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How to compile chess engines and programs for Linux ?

This article was inspired by MartinPL1977. Thank you :)

Your Linux and favorite distribution. You have perfected it down to the smallest detail. It looks beautiful, it is functional, the programs do their job. The whole system for you works better than any Windows or macOS machine.

You are proud of it and would like to be able to use modern engines and useful chess software. But... not everything you are interested in is ready to work immediately. It has to be compiled.

Is it difficult ?

Does it require specialized knowledge ?

How to do that ?

I will try to answer the questions posed above.

This article is for those who understand how Linux works and know what commands typed at the Linux command line do.

First I have some good informations for you. Compiling engines and programs in most cases is not difficult and comes down to typing just a few commands in the command line.

Typically, properly and independently compiled chess engines run slightly faster on the same computer on Linux than the same engines on a Windows computer.

Why is this the case ?

The easiest way to understand this is to use the example of buying a suit. When you buy - even in the best store - a suit, you choose a particular size. The suit fits and it's fine.

On the other hand, when you go to a tailor, who will tailor the suit to your exact measurements, you will not only get a suit that fits, but one that is exactly tailored to your measurements. And this tailor-made suit will fit you perfectly.

Without going into technical details - it is similar with compilation of chess software, which due to its specialized nature - works best on the machine on which it was compiled. It is not a coincidence that at important competitions where chess engines have participated and are participating, they are run on Linux - in the environment where they were previously compiled.

How much difference in speed can there be between an engine compiled for a particular machine versus the same engine not optimized for that machine ?

The difference can range from a fraction of a percent to several percent.

Is it much or is it little ? It depends.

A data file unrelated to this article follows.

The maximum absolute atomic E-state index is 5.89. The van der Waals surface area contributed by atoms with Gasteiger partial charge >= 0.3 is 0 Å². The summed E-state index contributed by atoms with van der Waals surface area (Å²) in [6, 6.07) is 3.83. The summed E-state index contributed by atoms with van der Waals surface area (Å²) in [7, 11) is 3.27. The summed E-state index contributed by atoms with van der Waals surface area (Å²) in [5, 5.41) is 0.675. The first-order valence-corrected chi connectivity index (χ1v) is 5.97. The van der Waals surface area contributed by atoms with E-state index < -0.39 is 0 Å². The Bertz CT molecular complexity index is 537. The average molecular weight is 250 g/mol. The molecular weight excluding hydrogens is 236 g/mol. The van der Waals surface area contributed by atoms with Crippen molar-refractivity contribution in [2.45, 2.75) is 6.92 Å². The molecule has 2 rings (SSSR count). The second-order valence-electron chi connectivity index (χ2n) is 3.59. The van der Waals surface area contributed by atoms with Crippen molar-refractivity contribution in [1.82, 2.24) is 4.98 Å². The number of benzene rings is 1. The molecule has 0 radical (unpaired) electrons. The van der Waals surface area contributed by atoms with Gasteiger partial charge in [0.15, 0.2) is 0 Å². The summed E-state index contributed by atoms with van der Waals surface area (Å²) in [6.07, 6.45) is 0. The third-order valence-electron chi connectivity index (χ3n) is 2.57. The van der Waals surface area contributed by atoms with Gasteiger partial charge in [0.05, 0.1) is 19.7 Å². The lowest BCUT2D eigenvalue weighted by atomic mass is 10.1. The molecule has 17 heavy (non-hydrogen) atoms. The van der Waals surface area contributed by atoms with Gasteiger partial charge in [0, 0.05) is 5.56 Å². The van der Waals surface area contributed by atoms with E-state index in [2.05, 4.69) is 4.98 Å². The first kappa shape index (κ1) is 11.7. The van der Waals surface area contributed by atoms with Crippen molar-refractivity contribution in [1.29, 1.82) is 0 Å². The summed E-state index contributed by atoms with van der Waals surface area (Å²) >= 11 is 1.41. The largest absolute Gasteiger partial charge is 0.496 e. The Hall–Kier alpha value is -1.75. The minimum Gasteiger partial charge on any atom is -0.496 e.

During usual chess engine activities, such as chess game analysis or training applications - it does not matter much.

But if the engine participates in competitions or it is important to get as much power as possible or you use it to analyze difficult positions in correspondence games or looking for an effective novelty in a chess opening - then the speed higher by "just" a fraction of a percent will be important, it may increase the chance of a draw or even victory in an important chess game.

You don't need specialized knowledge to compile a chess engine or program properly. You don't even need to know how to program. However, it is worth reading with concentration and understanding, because usually in the sources of the program there is a file describing the steps of compilation of the given engine or chess program.

Ok. So without further ado, what are we going to compile ?

First, we'll take a compilation of two free modern and powerful chess engines, Berserk and Stockfish. Then we will take a compilation of the best free chess database program Scid vs PC.

What do you need to compile ?

1. Linux Distribution.

It doesn't really matter what distribution it is. It will compile the same way on Arch, Debian, Fedora, Gentoo, Ubuntu or any other distribution. It doesn't really matter if the Linux distribution you are using uses an AMD, ARM or other processor.

2. Compiler.

We will compile software written in C / C++ so we need a compiler called GCC (GNU Compiler Collection).

3. Source code.

It takes source code in file/s form for the GCC compiler to be able to create a working engine / program.

4. Anything else ?

In some cases, depending on, for example, the installed version of the GCC compiler and the Linux distribution libraries, you may need to install components specified by the compiler.

5. Time. How long does it take to compile ?

On a modern computer, it usually takes tens of seconds to compile.

Even on older computers, e.g. 10-15 years old, compiling a chess engine will take from tens of seconds to several minutes. The compilation of a program like Scid vs. PC may take a little longer because of its larger size.

Will the compilation be described in detail ?

All compilations will be explained and presented in such a way that the Reader, by following all compilation steps - will be able to compile the software described below by himself.

Due to the nature of the compilation process and the required knowledge of the Reader, the compilation descriptions will not address detailed issues of how Linux works and the effects of executing command line commands.